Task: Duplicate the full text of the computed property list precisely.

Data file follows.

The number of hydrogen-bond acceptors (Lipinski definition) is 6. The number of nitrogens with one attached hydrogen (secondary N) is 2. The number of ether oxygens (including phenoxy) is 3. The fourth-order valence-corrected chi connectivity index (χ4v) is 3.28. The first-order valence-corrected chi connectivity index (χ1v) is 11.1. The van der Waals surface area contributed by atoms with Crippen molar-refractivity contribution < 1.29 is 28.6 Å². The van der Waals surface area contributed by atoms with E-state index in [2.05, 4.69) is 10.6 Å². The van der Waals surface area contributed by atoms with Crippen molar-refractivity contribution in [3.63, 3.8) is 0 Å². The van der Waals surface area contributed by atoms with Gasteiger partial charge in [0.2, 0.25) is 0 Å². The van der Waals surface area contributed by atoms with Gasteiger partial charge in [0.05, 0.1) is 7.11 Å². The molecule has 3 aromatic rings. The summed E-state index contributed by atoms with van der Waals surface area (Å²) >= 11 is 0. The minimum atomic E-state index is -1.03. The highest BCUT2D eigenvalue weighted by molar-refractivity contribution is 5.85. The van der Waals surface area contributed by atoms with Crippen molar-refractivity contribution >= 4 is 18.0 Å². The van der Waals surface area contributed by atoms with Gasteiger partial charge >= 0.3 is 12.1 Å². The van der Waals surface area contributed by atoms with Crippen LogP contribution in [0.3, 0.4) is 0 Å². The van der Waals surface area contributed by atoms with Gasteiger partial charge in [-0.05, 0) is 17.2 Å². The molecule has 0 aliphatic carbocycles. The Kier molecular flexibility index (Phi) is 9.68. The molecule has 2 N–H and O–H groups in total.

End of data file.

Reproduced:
The number of hydrogen-bond acceptors (Lipinski definition) is 6. The number of nitrogens with one attached hydrogen (secondary N) is 2. The number of ether oxygens (including phenoxy) is 3. The fourth-order valence-corrected chi connectivity index (χ4v) is 3.28. The first-order valence-corrected chi connectivity index (χ1v) is 11.1. The van der Waals surface area contributed by atoms with Crippen molar-refractivity contribution < 1.29 is 28.6 Å². The van der Waals surface area contributed by atoms with E-state index in [2.05, 4.69) is 10.6 Å². The van der Waals surface area contributed by atoms with Crippen molar-refractivity contribution in [3.63, 3.8) is 0 Å². The van der Waals surface area contributed by atoms with Gasteiger partial charge in [0.2, 0.25) is 0 Å². The van der Waals surface area contributed by atoms with Gasteiger partial charge in [0.05, 0.1) is 7.11 Å². The molecule has 3 aromatic rings. The summed E-state index contributed by atoms with van der Waals surface area (Å²) >= 11 is 0. The minimum atomic E-state index is -1.03. The highest BCUT2D eigenvalue weighted by molar-refractivity contribution is 5.85. The van der Waals surface area contributed by atoms with Crippen molar-refractivity contribution >= 4 is 18.0 Å². The van der Waals surface area contributed by atoms with Gasteiger partial charge >= 0.3 is 12.1 Å². The van der Waals surface area contributed by atoms with Crippen LogP contribution in [0.3, 0.4) is 0 Å². The van der Waals surface area contributed by atoms with Gasteiger partial charge in [-0.05, 0) is 17.2 Å². The molecule has 0 aliphatic carbocycles. The Kier molecular flexibility index (Phi) is 9.68. The molecule has 2 N–H and O–H groups in total.